I may concede a great deal of what is said in this pamphlet, both as to the indiscretions and even improprieties of some of those named in it, though I know little or nothing about the precise verity of the matter; but I will take the testimony of the elders whose names sanction it, and from their own showing I must declare my fears that those in North street have sinned against the constitution of Christ's kingdom in excluding those brethren, and in retaining persons in office as incompetent to the exigence of the church, as they are evidently destitute of some essential qualifications, and inacceptable to those whom they have at sundry times and in divers manners driven from their communion.
Brother Sweeney may be that rash and precipitate man of which they speak, and some of the other brethren may not always have spoken, written, or acted with infallible correctness; but who has!? Still they have been most cavalierly treated, and those who have so unceremoniously excluded them cannot be justified by all that they have alleged in their own justification. But of this I may say something when next I take up the subject. Meantime, I am called upon to be more explicit upon the subject of appeals.
That an appeal is necessary and a tribunal, I need not prove to those brethren in North street. They have made an appeal themselves. The pamphlet before me is palpable proof of it. They say, “It remains only for us to state in conclusion, that we are aware that the length of this communication and the arrangements of the Harbinger will necessarily prevent its appearance there for some time: we intend to have a number of copies printed and sent to our brethren: for we cannot consent to remain deprived of their love and confidence so long as the tardy movements of a periodical would subject us to. We look, however, to you, sir, to do us the earliest justice in your power by placing defence on your pages, that the antidote may have a circulation coextensive with the poison.” The words which we have italicised, are unquestionably an appeal. They appeal through the pamphlet, and through the pages of the Harbinger, to sister churches! Their words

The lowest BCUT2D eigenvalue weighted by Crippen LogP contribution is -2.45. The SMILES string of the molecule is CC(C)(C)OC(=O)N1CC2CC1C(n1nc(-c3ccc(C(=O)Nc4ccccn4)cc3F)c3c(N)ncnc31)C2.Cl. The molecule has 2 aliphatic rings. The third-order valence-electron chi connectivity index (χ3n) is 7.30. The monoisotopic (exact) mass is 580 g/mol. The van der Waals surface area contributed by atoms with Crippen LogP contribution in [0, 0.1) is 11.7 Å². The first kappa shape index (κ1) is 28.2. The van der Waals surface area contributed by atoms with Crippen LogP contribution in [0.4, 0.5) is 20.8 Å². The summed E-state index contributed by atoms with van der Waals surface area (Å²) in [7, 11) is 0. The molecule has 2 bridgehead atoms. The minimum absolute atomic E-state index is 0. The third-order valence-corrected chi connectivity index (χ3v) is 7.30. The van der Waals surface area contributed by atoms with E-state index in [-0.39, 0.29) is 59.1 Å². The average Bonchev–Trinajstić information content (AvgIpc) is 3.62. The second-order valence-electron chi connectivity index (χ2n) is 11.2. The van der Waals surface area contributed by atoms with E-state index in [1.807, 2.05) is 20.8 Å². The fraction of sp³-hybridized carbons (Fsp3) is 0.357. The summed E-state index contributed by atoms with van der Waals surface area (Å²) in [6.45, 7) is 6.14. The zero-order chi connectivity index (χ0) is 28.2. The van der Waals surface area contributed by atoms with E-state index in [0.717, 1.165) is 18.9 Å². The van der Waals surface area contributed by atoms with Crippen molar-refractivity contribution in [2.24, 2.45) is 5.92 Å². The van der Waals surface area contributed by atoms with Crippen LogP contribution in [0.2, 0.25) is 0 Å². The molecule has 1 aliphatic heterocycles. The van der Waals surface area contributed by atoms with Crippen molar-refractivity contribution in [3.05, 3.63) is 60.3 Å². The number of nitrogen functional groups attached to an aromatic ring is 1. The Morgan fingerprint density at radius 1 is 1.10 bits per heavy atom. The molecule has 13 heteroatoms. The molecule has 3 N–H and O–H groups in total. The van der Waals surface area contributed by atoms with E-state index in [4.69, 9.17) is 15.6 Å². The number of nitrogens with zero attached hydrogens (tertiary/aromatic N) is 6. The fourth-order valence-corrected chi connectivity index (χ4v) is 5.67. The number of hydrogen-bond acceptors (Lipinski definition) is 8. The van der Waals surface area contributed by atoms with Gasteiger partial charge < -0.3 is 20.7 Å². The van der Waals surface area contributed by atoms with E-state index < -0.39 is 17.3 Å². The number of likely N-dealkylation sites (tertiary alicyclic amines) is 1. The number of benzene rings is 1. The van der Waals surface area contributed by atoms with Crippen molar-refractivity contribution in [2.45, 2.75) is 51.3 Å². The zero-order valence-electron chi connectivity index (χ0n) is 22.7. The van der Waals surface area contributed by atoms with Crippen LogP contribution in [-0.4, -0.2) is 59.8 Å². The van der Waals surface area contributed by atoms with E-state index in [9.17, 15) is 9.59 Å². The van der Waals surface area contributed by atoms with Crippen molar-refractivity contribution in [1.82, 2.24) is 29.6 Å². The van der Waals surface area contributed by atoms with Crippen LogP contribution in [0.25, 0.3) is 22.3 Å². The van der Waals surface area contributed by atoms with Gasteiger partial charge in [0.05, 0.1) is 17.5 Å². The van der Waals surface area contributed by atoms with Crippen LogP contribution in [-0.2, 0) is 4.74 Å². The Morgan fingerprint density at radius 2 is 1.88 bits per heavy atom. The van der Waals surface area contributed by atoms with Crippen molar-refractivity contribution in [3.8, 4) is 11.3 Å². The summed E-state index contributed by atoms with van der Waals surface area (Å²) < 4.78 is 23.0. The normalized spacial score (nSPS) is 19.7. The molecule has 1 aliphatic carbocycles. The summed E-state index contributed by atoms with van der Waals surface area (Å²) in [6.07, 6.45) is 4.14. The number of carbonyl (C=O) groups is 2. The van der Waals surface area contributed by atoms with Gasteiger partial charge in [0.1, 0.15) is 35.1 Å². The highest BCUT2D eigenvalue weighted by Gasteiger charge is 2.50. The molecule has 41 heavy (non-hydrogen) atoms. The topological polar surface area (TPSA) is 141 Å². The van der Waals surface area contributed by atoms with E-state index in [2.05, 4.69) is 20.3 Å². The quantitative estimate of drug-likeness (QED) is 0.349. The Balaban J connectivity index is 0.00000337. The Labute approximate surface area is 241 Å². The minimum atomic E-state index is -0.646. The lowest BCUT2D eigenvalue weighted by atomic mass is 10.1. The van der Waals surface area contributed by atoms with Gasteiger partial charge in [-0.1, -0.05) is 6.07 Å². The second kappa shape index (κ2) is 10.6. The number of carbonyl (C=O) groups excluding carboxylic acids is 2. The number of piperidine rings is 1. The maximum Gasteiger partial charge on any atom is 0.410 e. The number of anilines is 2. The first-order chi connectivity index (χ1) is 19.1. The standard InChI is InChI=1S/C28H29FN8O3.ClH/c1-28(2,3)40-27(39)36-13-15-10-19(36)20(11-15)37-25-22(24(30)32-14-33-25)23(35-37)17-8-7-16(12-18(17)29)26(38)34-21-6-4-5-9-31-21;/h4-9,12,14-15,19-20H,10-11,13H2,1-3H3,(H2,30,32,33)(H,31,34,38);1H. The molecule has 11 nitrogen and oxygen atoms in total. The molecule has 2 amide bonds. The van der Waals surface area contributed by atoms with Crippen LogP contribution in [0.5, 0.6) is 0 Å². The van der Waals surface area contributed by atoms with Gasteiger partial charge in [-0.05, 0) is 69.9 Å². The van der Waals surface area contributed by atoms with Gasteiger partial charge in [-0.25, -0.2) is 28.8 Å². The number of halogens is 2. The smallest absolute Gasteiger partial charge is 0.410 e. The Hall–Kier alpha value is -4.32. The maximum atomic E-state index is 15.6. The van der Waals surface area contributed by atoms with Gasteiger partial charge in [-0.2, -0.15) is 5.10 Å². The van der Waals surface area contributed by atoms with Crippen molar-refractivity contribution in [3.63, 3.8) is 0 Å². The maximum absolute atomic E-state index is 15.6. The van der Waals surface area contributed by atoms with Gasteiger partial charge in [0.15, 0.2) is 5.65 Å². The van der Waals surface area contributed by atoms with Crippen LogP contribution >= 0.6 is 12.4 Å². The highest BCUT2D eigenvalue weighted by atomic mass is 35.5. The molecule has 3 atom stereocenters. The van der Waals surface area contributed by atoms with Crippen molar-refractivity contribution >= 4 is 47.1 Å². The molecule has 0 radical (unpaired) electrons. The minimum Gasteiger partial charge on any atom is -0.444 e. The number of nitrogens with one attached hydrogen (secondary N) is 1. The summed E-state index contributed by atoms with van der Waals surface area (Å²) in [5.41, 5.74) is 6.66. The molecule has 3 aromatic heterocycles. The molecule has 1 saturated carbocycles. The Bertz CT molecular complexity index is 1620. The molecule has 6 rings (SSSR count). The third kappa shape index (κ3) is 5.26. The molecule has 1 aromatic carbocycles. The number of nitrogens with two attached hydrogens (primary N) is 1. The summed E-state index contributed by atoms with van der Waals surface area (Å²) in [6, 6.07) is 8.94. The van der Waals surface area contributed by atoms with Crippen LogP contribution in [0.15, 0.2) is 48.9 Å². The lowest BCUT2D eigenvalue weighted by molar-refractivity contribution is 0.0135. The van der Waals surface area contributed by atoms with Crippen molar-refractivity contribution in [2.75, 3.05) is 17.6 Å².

for justification on ex-parte testimony. It asks for the approval of the churches on the testimony of one of the parties. “Doth our law condemn any person before hearing him?" And would the brethren in 'orth street ask the churches to condemn those brethren and justify chemselves without hearing those brethren? Certainly they do this, by making an appeal to an improper tribunal, in the manner of making that appeal, and by asking that tribunal for a decision on the testimony of one of the parties.
They not only make an appeal, and to an unauthorized tribunal, but they agree to abide by its decision. But they are too acquiescent when they say as they do in another paragraph: “If any of our sister churches should desire to admit to their communion these factionists, we shall find no fault,” This is too liberal for the New Testament. They are, however, obliged to this course when they refuse a rational and scriptural appeal. Any other course would be a full refutation of their views of discipline. The case is this: In the name of the Lord they have expelled certain brethren from their communion. Now should any other church receive these expelled brethren in the name of the Lord, they would commune with that church; for they find no fault with it. It is blameless. But this reminds me of a judgment which the Lord once pronounced. It is equivalent to this: If Christ cast out Christ, how then shall his kingdom stand? This he alleges would destroy Satan's kingdom. And have we not in the reasonings of these brethren a case of Christ casting out, and again receiving Christ? In the name of the Lord certain brethren are excluded, and when another church receives them in the name of the Lord, they will recognize that church as blameles3, and commune with her!! If such be the issue of the views of discipline preached and practised by these brethren, is it not most evident that there is a radical mistake on the whole subject of the communion of churches?
In arraying the Christian Baptist against the Harbinger, they again demonstrate a want of correct conceptions of our views of an appeal. In the Christian Baptist, in the passage copied, certain questions from the Religious Herald were discussed. I then objected, and still object, to Baptist Associations and Councils as proper tribunals to decide matters of belief, matters of opinion, and cases of discipline. We hope to show a more scriptural and a more rational way of ascertaining truth and exercising Christian discipline.
Their critique upon how many fallibles would make an infallible, evinces a similar mistake. We do not say that we ought to have an infallible tribunal on earth. But we said that a church that refuses an appeal from her decisions ought to possess, as she certainly does pro